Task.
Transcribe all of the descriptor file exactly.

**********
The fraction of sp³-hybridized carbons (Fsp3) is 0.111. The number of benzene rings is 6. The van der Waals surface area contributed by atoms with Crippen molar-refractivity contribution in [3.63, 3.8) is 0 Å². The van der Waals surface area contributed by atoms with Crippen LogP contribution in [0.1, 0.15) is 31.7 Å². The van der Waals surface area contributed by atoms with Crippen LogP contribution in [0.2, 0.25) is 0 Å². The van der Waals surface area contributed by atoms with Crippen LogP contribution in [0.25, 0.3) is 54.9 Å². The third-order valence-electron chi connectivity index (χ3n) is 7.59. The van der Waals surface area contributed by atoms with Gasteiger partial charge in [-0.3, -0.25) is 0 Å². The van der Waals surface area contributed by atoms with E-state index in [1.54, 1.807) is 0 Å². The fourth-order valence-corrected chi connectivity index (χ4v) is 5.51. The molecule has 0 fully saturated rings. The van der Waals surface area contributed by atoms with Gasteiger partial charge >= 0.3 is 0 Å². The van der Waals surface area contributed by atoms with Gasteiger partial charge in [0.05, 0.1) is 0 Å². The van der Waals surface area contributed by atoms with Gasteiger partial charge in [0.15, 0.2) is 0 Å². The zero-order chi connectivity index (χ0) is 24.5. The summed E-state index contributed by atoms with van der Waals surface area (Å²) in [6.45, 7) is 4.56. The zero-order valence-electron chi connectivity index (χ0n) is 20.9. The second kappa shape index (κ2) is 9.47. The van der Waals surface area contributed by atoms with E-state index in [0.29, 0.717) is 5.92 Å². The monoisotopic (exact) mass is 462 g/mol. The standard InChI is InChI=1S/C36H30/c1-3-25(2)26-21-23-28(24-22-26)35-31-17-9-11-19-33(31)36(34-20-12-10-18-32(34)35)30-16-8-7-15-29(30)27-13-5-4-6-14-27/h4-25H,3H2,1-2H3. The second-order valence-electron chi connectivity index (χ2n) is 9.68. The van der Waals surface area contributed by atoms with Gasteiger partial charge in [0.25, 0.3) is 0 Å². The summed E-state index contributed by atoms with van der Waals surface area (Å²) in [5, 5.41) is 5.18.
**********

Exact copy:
The fraction of sp³-hybridized carbons (Fsp3) is 0.111. The number of benzene rings is 6. The van der Waals surface area contributed by atoms with Crippen molar-refractivity contribution in [3.63, 3.8) is 0 Å². The van der Waals surface area contributed by atoms with Crippen LogP contribution in [0.1, 0.15) is 31.7 Å². The van der Waals surface area contributed by atoms with Crippen LogP contribution in [0.2, 0.25) is 0 Å². The van der Waals surface area contributed by atoms with Crippen LogP contribution in [0.25, 0.3) is 54.9 Å². The third-order valence-electron chi connectivity index (χ3n) is 7.59. The van der Waals surface area contributed by atoms with Gasteiger partial charge in [-0.3, -0.25) is 0 Å². The van der Waals surface area contributed by atoms with E-state index in [1.54, 1.807) is 0 Å². The fourth-order valence-corrected chi connectivity index (χ4v) is 5.51. The molecule has 0 fully saturated rings. The van der Waals surface area contributed by atoms with Gasteiger partial charge >= 0.3 is 0 Å². The van der Waals surface area contributed by atoms with Gasteiger partial charge in [0.05, 0.1) is 0 Å². The van der Waals surface area contributed by atoms with Gasteiger partial charge in [0.15, 0.2) is 0 Å². The zero-order chi connectivity index (χ0) is 24.5. The summed E-state index contributed by atoms with van der Waals surface area (Å²) in [6.45, 7) is 4.56. The zero-order valence-electron chi connectivity index (χ0n) is 20.9. The second kappa shape index (κ2) is 9.47. The van der Waals surface area contributed by atoms with E-state index in [0.29, 0.717) is 5.92 Å². The monoisotopic (exact) mass is 462 g/mol. The standard InChI is InChI=1S/C36H30/c1-3-25(2)26-21-23-28(24-22-26)35-31-17-9-11-19-33(31)36(34-20-12-10-18-32(34)35)30-16-8-7-15-29(30)27-13-5-4-6-14-27/h4-25H,3H2,1-2H3. The second-order valence-electron chi connectivity index (χ2n) is 9.68. The van der Waals surface area contributed by atoms with Gasteiger partial charge in [0.25, 0.3) is 0 Å². The summed E-state index contributed by atoms with van der Waals surface area (Å²) in [5, 5.41) is 5.18.